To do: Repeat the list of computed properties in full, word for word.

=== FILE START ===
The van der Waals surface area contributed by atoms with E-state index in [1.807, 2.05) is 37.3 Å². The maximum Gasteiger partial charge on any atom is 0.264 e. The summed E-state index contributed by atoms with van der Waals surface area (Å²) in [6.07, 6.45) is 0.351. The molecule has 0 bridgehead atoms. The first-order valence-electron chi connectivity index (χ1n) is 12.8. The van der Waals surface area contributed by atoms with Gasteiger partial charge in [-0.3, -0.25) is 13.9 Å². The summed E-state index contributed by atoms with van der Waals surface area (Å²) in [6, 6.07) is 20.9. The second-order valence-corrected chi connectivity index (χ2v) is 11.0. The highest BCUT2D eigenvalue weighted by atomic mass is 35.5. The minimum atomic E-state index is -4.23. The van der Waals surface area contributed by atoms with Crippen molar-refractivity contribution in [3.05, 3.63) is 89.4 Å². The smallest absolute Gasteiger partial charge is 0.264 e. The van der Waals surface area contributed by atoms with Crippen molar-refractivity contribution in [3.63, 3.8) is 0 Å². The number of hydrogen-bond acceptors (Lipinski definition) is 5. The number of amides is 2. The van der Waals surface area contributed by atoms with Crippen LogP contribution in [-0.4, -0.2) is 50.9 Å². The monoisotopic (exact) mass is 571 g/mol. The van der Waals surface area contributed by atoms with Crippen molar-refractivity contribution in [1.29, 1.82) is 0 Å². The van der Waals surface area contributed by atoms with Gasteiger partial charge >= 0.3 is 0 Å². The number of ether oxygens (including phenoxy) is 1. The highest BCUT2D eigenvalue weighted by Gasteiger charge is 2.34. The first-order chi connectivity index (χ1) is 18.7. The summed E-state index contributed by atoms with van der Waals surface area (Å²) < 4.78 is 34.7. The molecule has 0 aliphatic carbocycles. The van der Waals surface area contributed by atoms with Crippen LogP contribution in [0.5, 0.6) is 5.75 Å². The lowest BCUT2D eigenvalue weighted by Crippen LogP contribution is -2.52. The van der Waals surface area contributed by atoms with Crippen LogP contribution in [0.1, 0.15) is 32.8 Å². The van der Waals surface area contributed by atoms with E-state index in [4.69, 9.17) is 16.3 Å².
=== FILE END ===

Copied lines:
The van der Waals surface area contributed by atoms with E-state index in [1.807, 2.05) is 37.3 Å². The maximum Gasteiger partial charge on any atom is 0.264 e. The summed E-state index contributed by atoms with van der Waals surface area (Å²) in [6.07, 6.45) is 0.351. The molecule has 0 bridgehead atoms. The first-order valence-electron chi connectivity index (χ1n) is 12.8. The van der Waals surface area contributed by atoms with Gasteiger partial charge in [-0.3, -0.25) is 13.9 Å². The summed E-state index contributed by atoms with van der Waals surface area (Å²) in [6, 6.07) is 20.9. The second-order valence-corrected chi connectivity index (χ2v) is 11.0. The highest BCUT2D eigenvalue weighted by atomic mass is 35.5. The minimum atomic E-state index is -4.23. The van der Waals surface area contributed by atoms with Crippen molar-refractivity contribution in [3.05, 3.63) is 89.4 Å². The smallest absolute Gasteiger partial charge is 0.264 e. The van der Waals surface area contributed by atoms with Crippen molar-refractivity contribution in [3.63, 3.8) is 0 Å². The number of hydrogen-bond acceptors (Lipinski definition) is 5. The number of amides is 2. The van der Waals surface area contributed by atoms with Crippen LogP contribution in [-0.4, -0.2) is 50.9 Å². The monoisotopic (exact) mass is 571 g/mol. The van der Waals surface area contributed by atoms with Crippen molar-refractivity contribution in [1.29, 1.82) is 0 Å². The van der Waals surface area contributed by atoms with Gasteiger partial charge >= 0.3 is 0 Å². The number of ether oxygens (including phenoxy) is 1. The highest BCUT2D eigenvalue weighted by Gasteiger charge is 2.34. The first-order chi connectivity index (χ1) is 18.7. The summed E-state index contributed by atoms with van der Waals surface area (Å²) < 4.78 is 34.7. The molecule has 0 aliphatic carbocycles. The van der Waals surface area contributed by atoms with Crippen LogP contribution in [0.5, 0.6) is 5.75 Å². The lowest BCUT2D eigenvalue weighted by Crippen LogP contribution is -2.52. The van der Waals surface area contributed by atoms with Crippen LogP contribution in [0.1, 0.15) is 32.8 Å². The van der Waals surface area contributed by atoms with E-state index in [4.69, 9.17) is 16.3 Å².